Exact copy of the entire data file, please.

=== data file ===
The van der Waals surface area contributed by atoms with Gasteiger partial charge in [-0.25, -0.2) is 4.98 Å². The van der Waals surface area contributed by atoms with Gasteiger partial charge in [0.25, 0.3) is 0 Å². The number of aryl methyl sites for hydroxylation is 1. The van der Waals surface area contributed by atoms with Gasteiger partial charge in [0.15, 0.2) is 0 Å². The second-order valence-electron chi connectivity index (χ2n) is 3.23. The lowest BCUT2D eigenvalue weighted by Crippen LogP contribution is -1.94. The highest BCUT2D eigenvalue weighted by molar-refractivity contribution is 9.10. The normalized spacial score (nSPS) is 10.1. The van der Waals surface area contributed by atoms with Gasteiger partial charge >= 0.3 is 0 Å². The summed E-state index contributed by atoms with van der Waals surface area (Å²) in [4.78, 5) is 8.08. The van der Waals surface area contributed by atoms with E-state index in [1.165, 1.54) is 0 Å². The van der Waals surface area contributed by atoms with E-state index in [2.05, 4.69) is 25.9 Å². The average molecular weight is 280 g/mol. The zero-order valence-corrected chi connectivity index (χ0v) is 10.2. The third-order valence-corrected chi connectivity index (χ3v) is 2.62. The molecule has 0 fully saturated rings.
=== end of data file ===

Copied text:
The van der Waals surface area contributed by atoms with Gasteiger partial charge in [-0.25, -0.2) is 4.98 Å². The van der Waals surface area contributed by atoms with Gasteiger partial charge in [0.25, 0.3) is 0 Å². The number of aryl methyl sites for hydroxylation is 1. The van der Waals surface area contributed by atoms with Gasteiger partial charge in [0.15, 0.2) is 0 Å². The second-order valence-electron chi connectivity index (χ2n) is 3.23. The lowest BCUT2D eigenvalue weighted by Crippen LogP contribution is -1.94. The highest BCUT2D eigenvalue weighted by molar-refractivity contribution is 9.10. The normalized spacial score (nSPS) is 10.1. The van der Waals surface area contributed by atoms with Gasteiger partial charge >= 0.3 is 0 Å². The summed E-state index contributed by atoms with van der Waals surface area (Å²) in [4.78, 5) is 8.08. The van der Waals surface area contributed by atoms with E-state index in [1.165, 1.54) is 0 Å². The van der Waals surface area contributed by atoms with E-state index in [2.05, 4.69) is 25.9 Å². The average molecular weight is 280 g/mol. The zero-order valence-corrected chi connectivity index (χ0v) is 10.2. The third-order valence-corrected chi connectivity index (χ3v) is 2.62. The molecule has 0 fully saturated rings.